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Spirit of fair play

By 
  • July 16, 2015

Much has been written about the impressive physical legacy the Pan Am Games has generated for Southern Ontario. More than $2 billion was spent on housing, transit and sport facilities that will benefit future generations long after the Pan Am flame is doused.

But as the Games unfold in all their drama and celebration it is apparent that, to be a total triumph, the multi-sport, multi-nation competition must also achieve a spiritual legacy.

That type of legacy is more difficult to measure but no less important. It’s not found as a line in the Pan Am budget or even as an item in the minutes of any organizational meeting. But that doesn’t make it any less real or less critical.

In many respects, faith is like sport. To achieve the ultimate goal in each requires hard work and personal sacrifice, plus an optimistic persistence to overcome the failures and pains inevitable along the way. In that respect, Pan Am athletes can often be positive role models for those striving for gold in their spiritual life.

Earlier this year, Pope Francis said living a life of faith is an essential component of a truly fulfilled athletic life. Faith and following Christ puts victories and defeats in perspective, he said, because they place God first. Living a true life of faith resembles sport in that, when practised properly, each engenders loyalty, perseverance, sharing and solidarity. Faith encourages honesty, humility and respect, attributes of a true sportsman, while discouraging vanity and arrogance.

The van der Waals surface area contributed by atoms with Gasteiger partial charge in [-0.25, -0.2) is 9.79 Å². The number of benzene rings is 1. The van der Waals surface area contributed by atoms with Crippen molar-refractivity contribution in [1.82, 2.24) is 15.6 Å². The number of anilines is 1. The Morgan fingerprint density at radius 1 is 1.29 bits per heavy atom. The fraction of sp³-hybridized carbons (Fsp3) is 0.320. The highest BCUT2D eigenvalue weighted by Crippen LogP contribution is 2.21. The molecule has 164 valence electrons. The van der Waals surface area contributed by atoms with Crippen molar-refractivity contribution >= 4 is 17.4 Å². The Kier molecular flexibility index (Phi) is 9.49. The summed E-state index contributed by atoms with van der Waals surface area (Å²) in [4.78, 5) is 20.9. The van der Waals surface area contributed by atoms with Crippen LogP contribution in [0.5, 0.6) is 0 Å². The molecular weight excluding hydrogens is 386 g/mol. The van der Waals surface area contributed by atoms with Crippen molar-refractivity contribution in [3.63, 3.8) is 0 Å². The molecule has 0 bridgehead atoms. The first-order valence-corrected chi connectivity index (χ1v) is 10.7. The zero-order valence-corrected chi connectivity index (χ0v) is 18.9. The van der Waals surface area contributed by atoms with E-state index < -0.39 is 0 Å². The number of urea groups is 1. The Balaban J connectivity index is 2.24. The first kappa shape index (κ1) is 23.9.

“Faith gives us the gaze of kindness toward others and it makes us overcome the temptation of a rivalry that is too heated and aggressive,” Pope Francis said. “It makes us understand the dignity of every person, even those less gifted and the disadvantaged.”

At its best, sport can break down barriers and, said Francis, help build a world that is just and caring, a world capable of reversing the human indignities of conflict and poverty. Fair play and honest competition help to “overcome individualism, egotism, racism, intolerance and exploitation,” he said. Sport done properly reinforces the important values upon which a peaceful, faithful society is built.

If the Pan Am Games are to leave a spiritual legacy it will be forged by those young athletes who, in defeat and victory, embrace these values so openly and completely that the impact is indelible on those who cheered them. That’s not to suggest people will flock back to church after the Games — although that outcome would certainly be welcomed — but international events like these invite us to be inspired by honest competition. And then to assess our own values and priorities as we aim for the podium in our spiritual lives.

That would make the Pan Am legacy complete.

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